“[It’s possible] her husband might not be good with her, or maybe she might not get married at all,” she continued.

“And even if things are good, girls have to be educated to be able to teach their children in the house.” Their efforts have yielded massive success, with nearly 70% of the student body being women and girls.

Palestinian children enjoying a game of cricket in Lebanon [Anvee Bhutani]

After a Monday to Friday of gruelling education, on Saturday, the students head to cricket training, led by Palestinian-Syrian head coach Mohammed Khier, 38.

At first glance, cricket seems like an odd choice for a sport for Palestinian refugees in Lebanon as it’s not really played in the Arab world, especially not outside of the Gulf countries.

The novelty of the sport forms a lot of the appeal though, and coupled with the fact that it is entirely non-contact, it’s an easier sell to parents.

“It was hard to get approval from the families to get girls playing with the boys, but we had awareness sessions with the families and invited them to watch games…half the cricket players are girls,” Khier said proudly.

Both Maarouf and Khier highlighted that physical training helps with the mental health of students. In a way, “cricket [is] supporting education and education [is] supporting cricket,” Khier explained.

A majority of the coaches are female students at the institute and receive McKinsey-inspired leadership training to grow their skills.

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Seventy-six years after Nakba, amidst Israel’s invasion of the Gaza Strip, it seems on the surface that there is no future for refugees in the camp which, since the Syrian Civil War broke out, has also swollen with Syrian refugees.

For some Lebanese nationals, the camp is a no-go zone, and populist party leaders have blamed the ongoing economic crisis on the refugee population.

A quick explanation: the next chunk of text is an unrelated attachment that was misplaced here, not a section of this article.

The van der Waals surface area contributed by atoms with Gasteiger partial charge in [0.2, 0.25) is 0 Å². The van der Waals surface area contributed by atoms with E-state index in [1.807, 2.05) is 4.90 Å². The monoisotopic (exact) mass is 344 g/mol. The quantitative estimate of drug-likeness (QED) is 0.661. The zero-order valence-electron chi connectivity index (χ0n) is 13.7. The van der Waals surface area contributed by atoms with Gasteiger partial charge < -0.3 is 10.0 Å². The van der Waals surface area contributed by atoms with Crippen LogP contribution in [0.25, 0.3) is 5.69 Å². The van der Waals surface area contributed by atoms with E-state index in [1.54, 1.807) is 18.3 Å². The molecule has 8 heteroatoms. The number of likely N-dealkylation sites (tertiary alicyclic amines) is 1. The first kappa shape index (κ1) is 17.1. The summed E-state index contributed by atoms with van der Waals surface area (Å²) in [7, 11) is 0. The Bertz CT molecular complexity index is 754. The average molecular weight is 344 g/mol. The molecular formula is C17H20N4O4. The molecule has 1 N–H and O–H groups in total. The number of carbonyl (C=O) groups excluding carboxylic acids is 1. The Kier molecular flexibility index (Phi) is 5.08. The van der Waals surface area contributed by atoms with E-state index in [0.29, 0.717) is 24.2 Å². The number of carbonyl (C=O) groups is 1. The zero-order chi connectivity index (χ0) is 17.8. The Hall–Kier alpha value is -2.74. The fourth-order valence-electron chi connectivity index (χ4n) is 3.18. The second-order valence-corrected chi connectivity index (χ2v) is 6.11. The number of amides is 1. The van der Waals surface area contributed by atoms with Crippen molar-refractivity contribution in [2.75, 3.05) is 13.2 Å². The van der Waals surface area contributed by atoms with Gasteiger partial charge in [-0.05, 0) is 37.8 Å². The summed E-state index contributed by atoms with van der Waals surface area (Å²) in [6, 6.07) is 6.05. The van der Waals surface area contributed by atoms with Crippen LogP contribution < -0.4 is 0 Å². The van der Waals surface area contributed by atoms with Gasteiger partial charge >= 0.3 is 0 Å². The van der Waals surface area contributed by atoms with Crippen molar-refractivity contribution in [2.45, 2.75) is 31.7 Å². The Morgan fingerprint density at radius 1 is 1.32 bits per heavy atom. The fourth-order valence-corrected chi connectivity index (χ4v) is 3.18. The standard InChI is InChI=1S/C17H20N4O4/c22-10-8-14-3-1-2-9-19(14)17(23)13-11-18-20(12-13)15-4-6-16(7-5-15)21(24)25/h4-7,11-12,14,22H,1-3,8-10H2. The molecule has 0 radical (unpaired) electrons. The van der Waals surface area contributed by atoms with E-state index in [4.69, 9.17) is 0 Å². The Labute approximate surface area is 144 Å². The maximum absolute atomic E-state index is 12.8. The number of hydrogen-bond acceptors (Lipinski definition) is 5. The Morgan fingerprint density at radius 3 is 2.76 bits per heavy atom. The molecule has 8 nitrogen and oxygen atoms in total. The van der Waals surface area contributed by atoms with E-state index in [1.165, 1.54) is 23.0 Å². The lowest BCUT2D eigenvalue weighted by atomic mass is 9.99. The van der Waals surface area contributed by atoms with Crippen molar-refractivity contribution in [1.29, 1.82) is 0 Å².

In these desert conditions, Alsama tries to be an oasis, pioneering university partnerships which provide scholarships for students to study abroad and also employing former students in teaching or organizational development roles.

“But I have to be realistic — not all the students think this way,” Maarouf admitted to me. “Some students still think 'I am a refugee in the end, and I won’t have a future,’ but we try as well to encourage these students.”

She tries to lead by example. “Based on [my] experience and what [I’ve] faced — because [I’ve] lived this — I can show students how to fight to achieve their dreams. Even if [they] didn’t get an opportunity here, [they] could get one somewhere else.”

Ultimately, though, like most Palestinians, their inspiration comes from the dream of one day going back to their home. In the centre of Shatila Camp, a large silver key affixed to a tall building symbolizes this fight for the ‘right to return.’

“The hope for refugees all over the world is to go back to living in your country, to live in a peaceful way, to have human rights, and to have a decent life,” Maarouf concluded.

Anvee Bhutani is a journalist with The Telegraph, formerly at the BBC, Times, Channel 4 and more. She is passionate about global politics, progressivism and telling stories

Follow her on X: @AnveeBhutani